Veterans Memorial Park

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Veteran’s Memorial Park

Veteran’s Memorial Park in Aspen

Aspen, CO – Park

The Roaring Fork Valley Veterans Memorial Park, also simply called Veterans Park, is a park in downtown Aspen, CO. This park includes:

Picnic Tables

News about Veterans Memorial Park can be found at:
Aspen Daily News (June 15, 2016) – Veteran asks county to respect park

An etched plaque about the memorial reads: (Click to expand)
Roaring Fork Valley Veterans Memorial

This memorial was dedicated on August 9th, 1987. Funded entirely by contributions from the people of the valley, the memorial exists as a tangible repository for healing for all those touched by war.

The body of the memorial is of Colorado Yule Marble, from the quarry in Marble, CO that supplied the same stone for the Tomb of the “Unknown Soldier”, and the columns of the Lincoln Memorial in our nation’s capitol. The veined red spheres are from the travertine marble quarry in Canon City, Colorado. The memorial was designed by Aspen architect Wayne Stryker, and was sculpted by artist and Navy Vietnam veteran Greg Tonozzi of Glenwood Springs, Colorado.

The inscription on the bronze plaque is quoted from Confederate General Robert E. Lee in a letter written to his wife during the Civil War. Lee’s words were chosen because the sentiments they so poignantly express are true of war in all times.

The inscription on the west side of the memorial is attributed to Union General Ulysses Grant upon the signing of the Confederate surrender in 1865: “Let us have peace.”

An etched plaque with an excerpt from The Aspen Times August 6, 1987 written by John Colson reads: (Click to expand)
For Them, and For Us All.

The “Days of Rage” are over, just as the Battles of Khe Sanh and the jungles of Vietnam have long since faded into a dusty, bloody haze.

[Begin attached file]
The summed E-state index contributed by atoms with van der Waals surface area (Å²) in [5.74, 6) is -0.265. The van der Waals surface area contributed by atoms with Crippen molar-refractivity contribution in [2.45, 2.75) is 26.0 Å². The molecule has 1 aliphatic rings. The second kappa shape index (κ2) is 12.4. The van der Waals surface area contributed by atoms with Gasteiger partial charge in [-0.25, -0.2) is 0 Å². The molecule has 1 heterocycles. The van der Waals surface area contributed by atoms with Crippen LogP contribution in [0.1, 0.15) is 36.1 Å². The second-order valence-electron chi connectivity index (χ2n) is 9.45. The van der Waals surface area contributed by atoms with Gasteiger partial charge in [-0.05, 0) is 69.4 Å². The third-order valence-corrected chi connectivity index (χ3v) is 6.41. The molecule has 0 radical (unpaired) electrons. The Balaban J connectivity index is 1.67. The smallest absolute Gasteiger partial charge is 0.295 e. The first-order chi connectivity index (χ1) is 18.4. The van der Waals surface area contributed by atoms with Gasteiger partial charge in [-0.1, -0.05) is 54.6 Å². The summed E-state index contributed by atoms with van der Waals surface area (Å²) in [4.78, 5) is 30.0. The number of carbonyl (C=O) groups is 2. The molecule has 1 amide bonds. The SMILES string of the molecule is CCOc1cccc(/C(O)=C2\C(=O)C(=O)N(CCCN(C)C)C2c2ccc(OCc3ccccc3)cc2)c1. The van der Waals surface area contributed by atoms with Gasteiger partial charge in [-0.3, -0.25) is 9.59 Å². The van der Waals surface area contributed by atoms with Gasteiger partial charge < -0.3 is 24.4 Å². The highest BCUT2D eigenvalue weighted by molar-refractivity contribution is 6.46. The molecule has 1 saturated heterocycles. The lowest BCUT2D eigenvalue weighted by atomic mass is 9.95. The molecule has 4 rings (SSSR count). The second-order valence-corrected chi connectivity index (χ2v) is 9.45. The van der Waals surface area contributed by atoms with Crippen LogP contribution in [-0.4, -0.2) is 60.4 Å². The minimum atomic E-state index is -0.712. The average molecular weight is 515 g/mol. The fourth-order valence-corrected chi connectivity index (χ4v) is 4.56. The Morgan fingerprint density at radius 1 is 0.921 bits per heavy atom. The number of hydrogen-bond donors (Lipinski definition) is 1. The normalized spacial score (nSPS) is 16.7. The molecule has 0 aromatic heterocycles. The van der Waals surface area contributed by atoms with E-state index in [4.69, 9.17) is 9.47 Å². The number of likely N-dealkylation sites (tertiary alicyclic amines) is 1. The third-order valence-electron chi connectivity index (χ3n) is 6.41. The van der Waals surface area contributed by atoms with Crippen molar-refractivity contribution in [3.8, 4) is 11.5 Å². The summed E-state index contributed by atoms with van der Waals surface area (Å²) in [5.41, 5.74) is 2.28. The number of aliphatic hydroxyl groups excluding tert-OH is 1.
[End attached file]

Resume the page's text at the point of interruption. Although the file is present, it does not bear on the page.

But the huge rents torn in the national psyche, both by the war in Vietnam and the war in the streets of Hometown USA, those are still with us.

Jagged, red around the edges and a nasty emptiness in the center, these black holes suck at our composite soul with a power we have yet to fully understand.

To remember in full what it was like, what our experience meant to us then, what it taught us, what it means now. More than 50,000 died (in the Vietnam War), and hundreds of thousands more died just a little bit, in a land where we did not belong.

The Roaring Fork Valley Veterans Memorial is a memorial not only to those who went to Vietnam, but to all who have been touched by war, to all of us.

We strive to remember.”

An etched plaque about Memorial Day reads: (Click to expand)
Community Day of Remembrance

In 1868, Chief of Staff General John A. Logan proclaimed General Order No. 11, calling for the first observance of Memorial Day, originally called “Decoration Day.”

He inaugurated “this observance with the hope it will be kept up from year to year, while a survivor of the war remains to honor the memory of his departed comrades,” and expressed the desire to cherish “tenderly the memory of our heroic deed, who made their breasts a barricade between our country and its foe.”

Ever mindful of the burden of suffering of our human family wrought by all war, may we better remember daily to love and seek the grace of peace.

As a community we wish to reach out to teach our youth the importance of Memorial Day; that we will honor those who served, those who lost their lives, those families, friends and loved ones left behind.

Memorial Day was passed by Congress in 1968, on the centenary of its founding.”

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